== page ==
Senate is Looking at Mid-April to Get to Lynch Confirmation Vote

FILE - In this Jan. 28, 2015 file photo, Attorney General nominee Loretta Lynch testifies on Capitol Hill in Washington. Senate Minority Leader Richard Durbin, of Ill., the second-ranking Senate Democrat is accusing Republicans of putting Lynch's nomination "in the back of the bus." (AP Photo/J. Scott Applewhite)
FILE – In this Jan. 28, 2015 file photo, Attorney General nominee Loretta Lynch testifies on Capitol Hill in Washington. Senate Minority Leader Richard Durbin, of Ill., the second-ranking Senate Democrat is accusing Republicans of putting Lynch’s nomination “in the back of the bus.” (AP Photo/J. Scott Applewhite)

The Senate had two things to do this week — pass a bill cracking down on sex slavery, and vote on the nomination of Loretta Lynch to be attorney general — and it did neither of them.

So barring an eleventh-hour weekend compromise, Lynch, who would become the first black woman to serve as attorney general, will wait until at least mid-April before a confirmation vote is held, extending an unusually long wait that Democrats have tried to turn to their political advantage by portraying the delay as tied to Lynch’s race and gender.

At a Wednesday event at the Capitol, female senators and activists framed the holdup as part of a Republican “war on women,” while nearby on the Senate floor, the second-ranking Democrat said Lynch is being “asked to sit in the back of the bus when it comes to the Senate calendar” — an unmistakable reference to civil rights icon Rosa Parks.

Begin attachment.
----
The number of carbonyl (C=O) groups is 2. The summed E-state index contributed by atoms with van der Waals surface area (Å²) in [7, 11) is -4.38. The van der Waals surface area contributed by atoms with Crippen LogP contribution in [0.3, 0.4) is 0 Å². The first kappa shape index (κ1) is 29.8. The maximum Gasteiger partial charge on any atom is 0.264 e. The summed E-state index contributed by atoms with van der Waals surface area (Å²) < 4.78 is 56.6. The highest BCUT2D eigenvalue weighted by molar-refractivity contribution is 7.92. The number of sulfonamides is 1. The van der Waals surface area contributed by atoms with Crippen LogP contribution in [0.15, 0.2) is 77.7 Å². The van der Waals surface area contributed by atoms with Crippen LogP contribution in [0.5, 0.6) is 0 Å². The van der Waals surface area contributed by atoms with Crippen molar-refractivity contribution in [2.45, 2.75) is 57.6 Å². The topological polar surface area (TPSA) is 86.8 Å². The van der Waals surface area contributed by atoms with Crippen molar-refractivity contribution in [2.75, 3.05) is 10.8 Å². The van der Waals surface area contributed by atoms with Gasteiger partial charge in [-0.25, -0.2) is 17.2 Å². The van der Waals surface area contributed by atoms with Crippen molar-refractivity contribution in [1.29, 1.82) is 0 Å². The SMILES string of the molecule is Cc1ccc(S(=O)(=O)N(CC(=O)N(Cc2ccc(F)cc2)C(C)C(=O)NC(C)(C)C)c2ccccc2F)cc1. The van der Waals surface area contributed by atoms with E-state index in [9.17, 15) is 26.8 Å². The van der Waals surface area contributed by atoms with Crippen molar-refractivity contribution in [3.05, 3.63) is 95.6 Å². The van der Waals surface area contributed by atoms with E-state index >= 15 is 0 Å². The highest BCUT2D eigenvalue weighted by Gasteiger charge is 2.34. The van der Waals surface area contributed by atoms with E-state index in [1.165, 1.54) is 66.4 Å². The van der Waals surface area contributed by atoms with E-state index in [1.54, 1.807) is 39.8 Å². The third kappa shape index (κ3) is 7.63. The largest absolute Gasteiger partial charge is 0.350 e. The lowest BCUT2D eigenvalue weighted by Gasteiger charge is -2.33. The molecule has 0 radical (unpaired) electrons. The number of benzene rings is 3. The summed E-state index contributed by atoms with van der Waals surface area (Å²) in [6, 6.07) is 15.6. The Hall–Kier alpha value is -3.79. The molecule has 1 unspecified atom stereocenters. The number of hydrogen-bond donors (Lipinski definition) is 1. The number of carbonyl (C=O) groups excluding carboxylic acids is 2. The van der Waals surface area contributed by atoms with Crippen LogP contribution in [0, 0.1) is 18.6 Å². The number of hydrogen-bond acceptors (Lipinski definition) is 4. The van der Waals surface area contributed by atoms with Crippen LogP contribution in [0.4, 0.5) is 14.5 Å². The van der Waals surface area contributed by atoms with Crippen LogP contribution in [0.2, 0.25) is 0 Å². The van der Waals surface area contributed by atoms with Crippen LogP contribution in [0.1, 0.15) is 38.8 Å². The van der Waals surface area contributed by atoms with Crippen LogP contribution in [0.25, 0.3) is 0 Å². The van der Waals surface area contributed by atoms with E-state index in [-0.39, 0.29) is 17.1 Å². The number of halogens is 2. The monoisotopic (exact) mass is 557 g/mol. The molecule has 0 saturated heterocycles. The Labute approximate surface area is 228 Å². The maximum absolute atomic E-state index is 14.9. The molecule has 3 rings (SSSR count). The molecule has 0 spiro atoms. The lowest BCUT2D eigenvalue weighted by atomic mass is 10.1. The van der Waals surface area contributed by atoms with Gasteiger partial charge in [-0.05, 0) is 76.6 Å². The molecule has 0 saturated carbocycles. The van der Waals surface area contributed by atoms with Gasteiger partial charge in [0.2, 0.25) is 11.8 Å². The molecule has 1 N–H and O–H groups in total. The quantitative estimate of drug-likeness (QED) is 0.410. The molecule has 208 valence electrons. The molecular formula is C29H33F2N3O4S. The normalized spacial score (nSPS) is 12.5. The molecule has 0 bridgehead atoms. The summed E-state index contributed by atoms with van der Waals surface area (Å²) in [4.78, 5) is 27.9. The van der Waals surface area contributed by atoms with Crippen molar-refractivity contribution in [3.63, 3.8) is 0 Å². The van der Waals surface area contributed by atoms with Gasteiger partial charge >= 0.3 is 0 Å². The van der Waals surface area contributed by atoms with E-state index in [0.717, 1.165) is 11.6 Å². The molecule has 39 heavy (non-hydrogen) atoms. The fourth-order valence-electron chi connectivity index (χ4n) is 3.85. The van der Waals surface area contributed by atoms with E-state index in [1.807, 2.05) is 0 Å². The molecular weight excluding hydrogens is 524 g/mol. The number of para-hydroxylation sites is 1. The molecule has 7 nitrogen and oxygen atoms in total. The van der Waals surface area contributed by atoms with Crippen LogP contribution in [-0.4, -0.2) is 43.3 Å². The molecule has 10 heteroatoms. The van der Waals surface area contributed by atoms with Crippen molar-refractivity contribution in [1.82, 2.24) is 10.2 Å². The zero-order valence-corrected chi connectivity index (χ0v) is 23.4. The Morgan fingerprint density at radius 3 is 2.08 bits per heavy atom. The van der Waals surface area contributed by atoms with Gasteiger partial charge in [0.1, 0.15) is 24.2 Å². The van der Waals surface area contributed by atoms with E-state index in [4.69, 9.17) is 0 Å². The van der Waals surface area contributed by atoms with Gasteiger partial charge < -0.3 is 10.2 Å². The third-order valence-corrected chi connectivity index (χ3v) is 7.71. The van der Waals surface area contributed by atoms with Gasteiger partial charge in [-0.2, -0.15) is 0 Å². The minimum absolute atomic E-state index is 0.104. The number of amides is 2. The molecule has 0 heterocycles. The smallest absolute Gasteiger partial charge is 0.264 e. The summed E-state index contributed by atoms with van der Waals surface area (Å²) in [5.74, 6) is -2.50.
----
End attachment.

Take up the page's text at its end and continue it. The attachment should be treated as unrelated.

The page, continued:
But Majority Leader Mitch McConnell (R-Ky.) showed no sign of caving to Democrats’ demands, announcing his intention Thursday to move on to the federal budget on Monday, thus pushing back the Lynch nomination until after a two-week recess set to begin Thursday.

In separate interviews Friday, President Obama and Eric H. Holder Jr., the sitting attorney general, called on Republicans to act.

“This is our top law enforcement office,” Obama told the Huffington Post. “Nobody denies that she’s well-qualified. We need to go ahead and get her done.”

Said Holder to MSNBC, “The notion that we would be here, where we are deadlocked about a woman who is unbelievably qualified . . . is almost inconceivable to me.”

Adding to the pressure to confirm Lynch was Rudy Giuliani, the former Republican mayor of New York who, like Lynch, served as a federal prosecutor.

“Republicans torture Democrats, Democrats torture Republicans, and who started it, only God knows,” Giuliani said Friday, lamenting the confirmation process in a conference call with reporters. “And it’s now become the Hatfields and McCoys, and I think it’s really depriving us of good people in government.”

In this case, the Democrats have in large part tortured themselves.

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SOURCE: Mike DeBonis
The Washington Post

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